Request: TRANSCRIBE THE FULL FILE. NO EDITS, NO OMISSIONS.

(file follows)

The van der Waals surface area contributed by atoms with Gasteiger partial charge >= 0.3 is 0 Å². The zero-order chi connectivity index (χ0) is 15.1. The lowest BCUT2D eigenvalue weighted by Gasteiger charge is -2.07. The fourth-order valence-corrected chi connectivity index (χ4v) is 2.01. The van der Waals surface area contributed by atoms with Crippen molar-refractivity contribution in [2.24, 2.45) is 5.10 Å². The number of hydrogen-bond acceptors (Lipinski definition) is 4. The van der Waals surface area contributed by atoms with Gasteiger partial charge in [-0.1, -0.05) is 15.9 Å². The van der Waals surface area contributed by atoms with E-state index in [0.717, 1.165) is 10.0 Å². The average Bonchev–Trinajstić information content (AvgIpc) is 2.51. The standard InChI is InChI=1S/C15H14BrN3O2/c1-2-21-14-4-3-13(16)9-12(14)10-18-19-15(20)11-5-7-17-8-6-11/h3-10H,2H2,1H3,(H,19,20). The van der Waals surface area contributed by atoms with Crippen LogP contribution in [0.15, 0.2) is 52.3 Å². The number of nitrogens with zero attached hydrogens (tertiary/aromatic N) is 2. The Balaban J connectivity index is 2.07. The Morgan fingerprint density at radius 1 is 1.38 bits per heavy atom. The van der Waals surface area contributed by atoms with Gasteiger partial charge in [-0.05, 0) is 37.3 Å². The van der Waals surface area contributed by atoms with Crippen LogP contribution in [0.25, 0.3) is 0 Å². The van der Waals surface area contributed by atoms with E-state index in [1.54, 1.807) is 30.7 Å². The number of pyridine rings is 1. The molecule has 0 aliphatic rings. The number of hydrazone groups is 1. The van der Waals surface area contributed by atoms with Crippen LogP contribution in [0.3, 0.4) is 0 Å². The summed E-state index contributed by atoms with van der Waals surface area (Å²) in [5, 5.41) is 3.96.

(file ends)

The van der Waals surface area contributed by atoms with Gasteiger partial charge >= 0.3 is 0 Å². The zero-order chi connectivity index (χ0) is 15.1. The lowest BCUT2D eigenvalue weighted by Gasteiger charge is -2.07. The fourth-order valence-corrected chi connectivity index (χ4v) is 2.01. The van der Waals surface area contributed by atoms with Crippen molar-refractivity contribution in [2.24, 2.45) is 5.10 Å². The number of hydrogen-bond acceptors (Lipinski definition) is 4. The van der Waals surface area contributed by atoms with Gasteiger partial charge in [-0.1, -0.05) is 15.9 Å². The van der Waals surface area contributed by atoms with E-state index in [0.717, 1.165) is 10.0 Å². The average Bonchev–Trinajstić information content (AvgIpc) is 2.51. The standard InChI is InChI=1S/C15H14BrN3O2/c1-2-21-14-4-3-13(16)9-12(14)10-18-19-15(20)11-5-7-17-8-6-11/h3-10H,2H2,1H3,(H,19,20). The van der Waals surface area contributed by atoms with Crippen LogP contribution in [0.15, 0.2) is 52.3 Å². The number of nitrogens with zero attached hydrogens (tertiary/aromatic N) is 2. The Balaban J connectivity index is 2.07. The Morgan fingerprint density at radius 1 is 1.38 bits per heavy atom. The van der Waals surface area contributed by atoms with Gasteiger partial charge in [-0.05, 0) is 37.3 Å². The van der Waals surface area contributed by atoms with Crippen LogP contribution in [0.25, 0.3) is 0 Å². The van der Waals surface area contributed by atoms with E-state index in [1.54, 1.807) is 30.7 Å². The number of pyridine rings is 1. The molecule has 0 aliphatic rings. The number of hydrazone groups is 1. The van der Waals surface area contributed by atoms with Crippen LogP contribution in [0.3, 0.4) is 0 Å². The summed E-state index contributed by atoms with van der Waals surface area (Å²) in [5, 5.41) is 3.96.